Concerns raised about students’ privacy

Lindsey Reed

Students on the Hill may be getting a little more privacy if Student Government Association adopts recommendations made during its meeting Tuesday.

Richard Kirchmeyer, vice president for Information Technology, suggested removing some personal student information from the print and online campus directory to protect against identity theft.

More than 1 million cases of identity theft occurred in 2002 from people accessing personal information online, Kirchmeyer said.

“If that happens to you, it’s going to cost you about $17,000 of your own personal money to clear your name, and it’s going to take you about 175 hours to do it – and that’s if your lucky,” he said.

He said information found in the directory could also be used by a person wanting to cause bodily harm to a student.

Kirchmeyer gave ideas to SGA on how the issue could be improved.

Kirchmeyer explained that a hotel front desk will not release a guest’s room number without the guest’s permission. A hotel type of policy, in which information about where a student lives cannot be given without consent from the student, may be more safe, he said.

Kirchmeyer’s suggestion is to remove the student’s home and dorm address from the campus directory. Only the student’s name, telephone number, hometown, e-mail address and major would appear.

“That way if anyone wants to know where you live, you would have to tell them,” Kirchmeyer said.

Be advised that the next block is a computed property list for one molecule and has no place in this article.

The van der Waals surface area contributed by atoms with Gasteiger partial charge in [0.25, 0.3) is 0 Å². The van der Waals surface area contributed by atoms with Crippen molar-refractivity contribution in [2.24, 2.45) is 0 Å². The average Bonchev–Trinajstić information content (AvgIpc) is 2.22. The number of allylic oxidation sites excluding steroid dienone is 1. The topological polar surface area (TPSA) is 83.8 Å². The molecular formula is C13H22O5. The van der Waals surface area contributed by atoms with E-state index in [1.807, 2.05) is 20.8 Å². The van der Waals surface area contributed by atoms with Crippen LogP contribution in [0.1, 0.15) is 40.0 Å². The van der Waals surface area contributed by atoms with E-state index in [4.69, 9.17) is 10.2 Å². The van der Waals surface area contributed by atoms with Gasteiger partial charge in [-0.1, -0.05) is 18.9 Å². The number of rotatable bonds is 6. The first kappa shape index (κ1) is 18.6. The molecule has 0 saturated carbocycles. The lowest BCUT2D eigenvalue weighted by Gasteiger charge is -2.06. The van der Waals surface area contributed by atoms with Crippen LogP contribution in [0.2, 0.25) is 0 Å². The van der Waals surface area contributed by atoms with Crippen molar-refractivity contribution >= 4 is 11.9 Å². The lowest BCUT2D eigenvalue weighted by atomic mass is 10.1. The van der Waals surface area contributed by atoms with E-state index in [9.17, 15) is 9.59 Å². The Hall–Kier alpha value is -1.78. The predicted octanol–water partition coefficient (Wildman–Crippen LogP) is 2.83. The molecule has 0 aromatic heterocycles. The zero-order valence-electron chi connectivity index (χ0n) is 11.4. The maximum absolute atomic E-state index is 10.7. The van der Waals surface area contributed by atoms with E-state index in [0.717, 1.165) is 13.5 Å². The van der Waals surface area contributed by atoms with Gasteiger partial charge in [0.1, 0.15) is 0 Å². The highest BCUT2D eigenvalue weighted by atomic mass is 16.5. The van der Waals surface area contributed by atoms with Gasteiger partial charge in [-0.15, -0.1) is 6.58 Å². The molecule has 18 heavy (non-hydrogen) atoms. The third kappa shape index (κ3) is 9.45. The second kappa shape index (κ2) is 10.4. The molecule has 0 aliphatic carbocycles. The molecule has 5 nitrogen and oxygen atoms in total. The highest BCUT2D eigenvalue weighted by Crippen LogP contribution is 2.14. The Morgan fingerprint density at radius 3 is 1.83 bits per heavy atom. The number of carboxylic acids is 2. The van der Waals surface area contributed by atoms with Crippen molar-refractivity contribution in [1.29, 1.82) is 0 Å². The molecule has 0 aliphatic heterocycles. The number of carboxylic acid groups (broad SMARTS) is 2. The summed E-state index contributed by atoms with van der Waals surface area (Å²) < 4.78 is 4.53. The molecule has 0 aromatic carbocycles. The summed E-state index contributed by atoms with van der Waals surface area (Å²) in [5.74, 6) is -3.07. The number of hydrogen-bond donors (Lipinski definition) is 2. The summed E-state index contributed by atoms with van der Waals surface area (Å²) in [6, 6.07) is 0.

He also suggested blocking people outside of Western from accessing some personal information online.

He said an online log-on system could be created that would only be used by Western students to access the directory.

“I’m not saying there’s anything wrong with the way we do things right now,” he said. “It’s just that in the kind of society we live in, you have to be more careful.”

University Senate is already considering removing faculty home information from the directory.

Monticello junior Shawn Peavie, chair of the SGA Campus Improvements Committee, said Kirchmeyer’s presentation made him start thinking about the possible risks involved in the current directory policy.

Peavie said it would be harmful if someone were to find enough information on a student to get into their TopNet account.

“They could change your schedule or drop a person from a class,” Peavie said.

Jackson junior Josh Collins, an SGA justice, said that he does not feel threatened by having his personal home information posted, but he is glad the issue is being addressed by administrators.

“I was very happy to hear that they were going to phase out Social Security numbers,” he said.

Collins said he found out the University of Louisville required a log-on ID to access campus phone numbers when he tried to contact a friend.

Collins said it came to his attention last year during the Melissa “Katie” Autry case that it would be easy to use the online directory to contact the homes of students.

“I realized that the news media could call Katie Autry’s parents,” he said.

Paducah junior Hollan Holm, an SGA member, expressed concerns about whether or not student organizations would lose access to students’ contact information.

Kirchmeyer said student addresses will be available for student organizations, but the number of mass e-mails organizations can send will be limited.

SGA vice president Patti Johnson said the Student Affairs Committee may look into Kirchmeyer’s suggestions and, if needed, write the proper legislation.

Reach Lindsey Reed at [email protected]